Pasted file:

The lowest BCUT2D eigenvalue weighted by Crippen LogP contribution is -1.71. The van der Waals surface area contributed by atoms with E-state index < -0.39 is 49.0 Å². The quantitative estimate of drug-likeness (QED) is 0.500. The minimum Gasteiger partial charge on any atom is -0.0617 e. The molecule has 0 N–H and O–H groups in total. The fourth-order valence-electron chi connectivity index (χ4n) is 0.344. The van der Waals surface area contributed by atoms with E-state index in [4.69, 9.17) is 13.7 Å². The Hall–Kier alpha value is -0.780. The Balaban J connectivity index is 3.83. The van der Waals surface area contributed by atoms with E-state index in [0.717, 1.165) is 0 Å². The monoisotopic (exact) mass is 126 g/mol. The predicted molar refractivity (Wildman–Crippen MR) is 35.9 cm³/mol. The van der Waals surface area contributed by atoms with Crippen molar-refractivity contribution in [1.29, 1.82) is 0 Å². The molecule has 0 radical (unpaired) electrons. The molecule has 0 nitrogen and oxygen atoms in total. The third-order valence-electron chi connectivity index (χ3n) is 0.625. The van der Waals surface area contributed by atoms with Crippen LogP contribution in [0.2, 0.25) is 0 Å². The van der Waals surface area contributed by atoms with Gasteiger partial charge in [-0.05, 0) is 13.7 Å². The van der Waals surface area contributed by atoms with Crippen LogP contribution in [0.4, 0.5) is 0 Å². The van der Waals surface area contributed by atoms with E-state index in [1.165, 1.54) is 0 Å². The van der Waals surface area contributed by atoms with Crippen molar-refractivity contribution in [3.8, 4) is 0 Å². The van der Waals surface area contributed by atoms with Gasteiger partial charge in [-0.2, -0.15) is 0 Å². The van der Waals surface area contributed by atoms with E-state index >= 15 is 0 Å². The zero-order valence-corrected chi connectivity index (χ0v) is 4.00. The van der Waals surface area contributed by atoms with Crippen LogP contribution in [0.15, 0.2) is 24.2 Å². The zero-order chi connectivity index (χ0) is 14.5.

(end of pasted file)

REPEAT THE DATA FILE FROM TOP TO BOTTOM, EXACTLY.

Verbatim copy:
The lowest BCUT2D eigenvalue weighted by Crippen LogP contribution is -1.71. The van der Waals surface area contributed by atoms with E-state index < -0.39 is 49.0 Å². The quantitative estimate of drug-likeness (QED) is 0.500. The minimum Gasteiger partial charge on any atom is -0.0617 e. The molecule has 0 N–H and O–H groups in total. The fourth-order valence-electron chi connectivity index (χ4n) is 0.344. The van der Waals surface area contributed by atoms with E-state index in [4.69, 9.17) is 13.7 Å². The Hall–Kier alpha value is -0.780. The Balaban J connectivity index is 3.83. The van der Waals surface area contributed by atoms with E-state index in [0.717, 1.165) is 0 Å². The monoisotopic (exact) mass is 126 g/mol. The predicted molar refractivity (Wildman–Crippen MR) is 35.9 cm³/mol. The van der Waals surface area contributed by atoms with Crippen molar-refractivity contribution in [1.29, 1.82) is 0 Å². The molecule has 0 radical (unpaired) electrons. The molecule has 0 nitrogen and oxygen atoms in total. The third-order valence-electron chi connectivity index (χ3n) is 0.625. The van der Waals surface area contributed by atoms with Crippen LogP contribution in [0.2, 0.25) is 0 Å². The van der Waals surface area contributed by atoms with Gasteiger partial charge in [-0.05, 0) is 13.7 Å². The van der Waals surface area contributed by atoms with Crippen LogP contribution in [0.4, 0.5) is 0 Å². The van der Waals surface area contributed by atoms with E-state index in [1.165, 1.54) is 0 Å². The van der Waals surface area contributed by atoms with Crippen molar-refractivity contribution in [3.8, 4) is 0 Å². The van der Waals surface area contributed by atoms with Gasteiger partial charge in [-0.2, -0.15) is 0 Å². The van der Waals surface area contributed by atoms with E-state index >= 15 is 0 Å². The zero-order valence-corrected chi connectivity index (χ0v) is 4.00. The van der Waals surface area contributed by atoms with Crippen LogP contribution in [0.15, 0.2) is 24.2 Å². The zero-order chi connectivity index (χ0) is 14.5.